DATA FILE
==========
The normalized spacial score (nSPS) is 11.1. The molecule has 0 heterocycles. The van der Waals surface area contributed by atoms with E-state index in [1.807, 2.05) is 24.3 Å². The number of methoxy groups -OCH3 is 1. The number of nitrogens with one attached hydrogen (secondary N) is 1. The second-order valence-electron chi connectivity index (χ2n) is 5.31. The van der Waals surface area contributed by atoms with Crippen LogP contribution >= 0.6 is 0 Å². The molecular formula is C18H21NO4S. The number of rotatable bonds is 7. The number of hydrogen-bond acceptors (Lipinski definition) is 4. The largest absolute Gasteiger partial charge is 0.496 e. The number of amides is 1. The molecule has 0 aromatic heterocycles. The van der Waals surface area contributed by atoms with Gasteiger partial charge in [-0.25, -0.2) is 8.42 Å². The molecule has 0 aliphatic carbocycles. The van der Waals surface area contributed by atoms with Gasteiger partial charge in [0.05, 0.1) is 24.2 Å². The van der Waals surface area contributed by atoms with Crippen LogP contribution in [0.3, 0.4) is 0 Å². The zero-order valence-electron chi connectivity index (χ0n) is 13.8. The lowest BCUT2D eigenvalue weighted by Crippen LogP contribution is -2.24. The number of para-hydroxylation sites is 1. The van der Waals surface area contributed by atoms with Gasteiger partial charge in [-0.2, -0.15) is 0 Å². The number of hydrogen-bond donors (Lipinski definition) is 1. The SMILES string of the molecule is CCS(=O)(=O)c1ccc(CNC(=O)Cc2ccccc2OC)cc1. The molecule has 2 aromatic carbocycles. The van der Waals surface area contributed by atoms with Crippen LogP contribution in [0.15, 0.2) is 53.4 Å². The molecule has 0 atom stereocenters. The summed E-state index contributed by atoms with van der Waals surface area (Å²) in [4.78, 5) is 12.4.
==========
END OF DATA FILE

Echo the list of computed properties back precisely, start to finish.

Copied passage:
The normalized spacial score (nSPS) is 11.1. The molecule has 0 heterocycles. The van der Waals surface area contributed by atoms with E-state index in [1.807, 2.05) is 24.3 Å². The number of methoxy groups -OCH3 is 1. The number of nitrogens with one attached hydrogen (secondary N) is 1. The second-order valence-electron chi connectivity index (χ2n) is 5.31. The van der Waals surface area contributed by atoms with Crippen LogP contribution >= 0.6 is 0 Å². The molecular formula is C18H21NO4S. The number of rotatable bonds is 7. The number of hydrogen-bond acceptors (Lipinski definition) is 4. The largest absolute Gasteiger partial charge is 0.496 e. The number of amides is 1. The molecule has 0 aromatic heterocycles. The van der Waals surface area contributed by atoms with Gasteiger partial charge in [-0.25, -0.2) is 8.42 Å². The molecule has 0 aliphatic carbocycles. The van der Waals surface area contributed by atoms with Gasteiger partial charge in [0.05, 0.1) is 24.2 Å². The van der Waals surface area contributed by atoms with Crippen LogP contribution in [0.3, 0.4) is 0 Å². The zero-order valence-electron chi connectivity index (χ0n) is 13.8. The lowest BCUT2D eigenvalue weighted by Crippen LogP contribution is -2.24. The number of para-hydroxylation sites is 1. The van der Waals surface area contributed by atoms with Gasteiger partial charge in [-0.2, -0.15) is 0 Å². The number of hydrogen-bond donors (Lipinski definition) is 1. The SMILES string of the molecule is CCS(=O)(=O)c1ccc(CNC(=O)Cc2ccccc2OC)cc1. The molecule has 2 aromatic carbocycles. The van der Waals surface area contributed by atoms with Crippen LogP contribution in [0.15, 0.2) is 53.4 Å². The molecule has 0 atom stereocenters. The summed E-state index contributed by atoms with van der Waals surface area (Å²) in [4.78, 5) is 12.4.